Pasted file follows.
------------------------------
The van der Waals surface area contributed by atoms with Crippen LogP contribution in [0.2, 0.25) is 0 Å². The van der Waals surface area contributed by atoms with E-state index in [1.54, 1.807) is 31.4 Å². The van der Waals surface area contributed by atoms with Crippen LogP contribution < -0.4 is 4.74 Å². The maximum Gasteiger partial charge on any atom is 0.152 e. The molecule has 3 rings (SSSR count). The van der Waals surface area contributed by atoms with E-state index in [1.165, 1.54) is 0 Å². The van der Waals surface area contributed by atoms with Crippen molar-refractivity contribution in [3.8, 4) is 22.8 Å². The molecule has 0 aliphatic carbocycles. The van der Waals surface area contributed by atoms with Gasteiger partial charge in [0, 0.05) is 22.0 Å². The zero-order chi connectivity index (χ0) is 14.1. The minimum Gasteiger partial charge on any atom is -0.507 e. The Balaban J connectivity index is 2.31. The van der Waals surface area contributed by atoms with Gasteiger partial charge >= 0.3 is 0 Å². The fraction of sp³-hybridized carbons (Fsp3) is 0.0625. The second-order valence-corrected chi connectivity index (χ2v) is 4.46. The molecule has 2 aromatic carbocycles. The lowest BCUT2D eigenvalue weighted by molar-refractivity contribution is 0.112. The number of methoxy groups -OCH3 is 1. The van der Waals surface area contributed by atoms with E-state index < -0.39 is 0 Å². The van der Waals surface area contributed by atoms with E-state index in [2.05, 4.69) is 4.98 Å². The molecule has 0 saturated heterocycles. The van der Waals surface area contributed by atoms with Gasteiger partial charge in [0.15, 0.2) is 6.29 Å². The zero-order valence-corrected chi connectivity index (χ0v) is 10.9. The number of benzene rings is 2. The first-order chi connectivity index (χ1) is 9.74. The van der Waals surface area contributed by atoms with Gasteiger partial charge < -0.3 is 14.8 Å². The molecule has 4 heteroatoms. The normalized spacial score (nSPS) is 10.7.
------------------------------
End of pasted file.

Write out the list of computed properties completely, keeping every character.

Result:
The van der Waals surface area contributed by atoms with Crippen LogP contribution in [0.2, 0.25) is 0 Å². The van der Waals surface area contributed by atoms with E-state index in [1.54, 1.807) is 31.4 Å². The van der Waals surface area contributed by atoms with Crippen LogP contribution < -0.4 is 4.74 Å². The maximum Gasteiger partial charge on any atom is 0.152 e. The molecule has 3 rings (SSSR count). The van der Waals surface area contributed by atoms with E-state index in [1.165, 1.54) is 0 Å². The van der Waals surface area contributed by atoms with Crippen molar-refractivity contribution in [3.8, 4) is 22.8 Å². The molecule has 0 aliphatic carbocycles. The van der Waals surface area contributed by atoms with Gasteiger partial charge in [0, 0.05) is 22.0 Å². The zero-order chi connectivity index (χ0) is 14.1. The minimum Gasteiger partial charge on any atom is -0.507 e. The Balaban J connectivity index is 2.31. The van der Waals surface area contributed by atoms with Gasteiger partial charge >= 0.3 is 0 Å². The fraction of sp³-hybridized carbons (Fsp3) is 0.0625. The second-order valence-corrected chi connectivity index (χ2v) is 4.46. The molecule has 2 aromatic carbocycles. The lowest BCUT2D eigenvalue weighted by molar-refractivity contribution is 0.112. The number of methoxy groups -OCH3 is 1. The van der Waals surface area contributed by atoms with E-state index < -0.39 is 0 Å². The van der Waals surface area contributed by atoms with E-state index in [2.05, 4.69) is 4.98 Å². The molecule has 0 saturated heterocycles. The van der Waals surface area contributed by atoms with Gasteiger partial charge in [0.15, 0.2) is 6.29 Å². The zero-order valence-corrected chi connectivity index (χ0v) is 10.9. The number of benzene rings is 2. The first-order chi connectivity index (χ1) is 9.74. The van der Waals surface area contributed by atoms with Gasteiger partial charge < -0.3 is 14.8 Å². The molecule has 4 heteroatoms. The normalized spacial score (nSPS) is 10.7.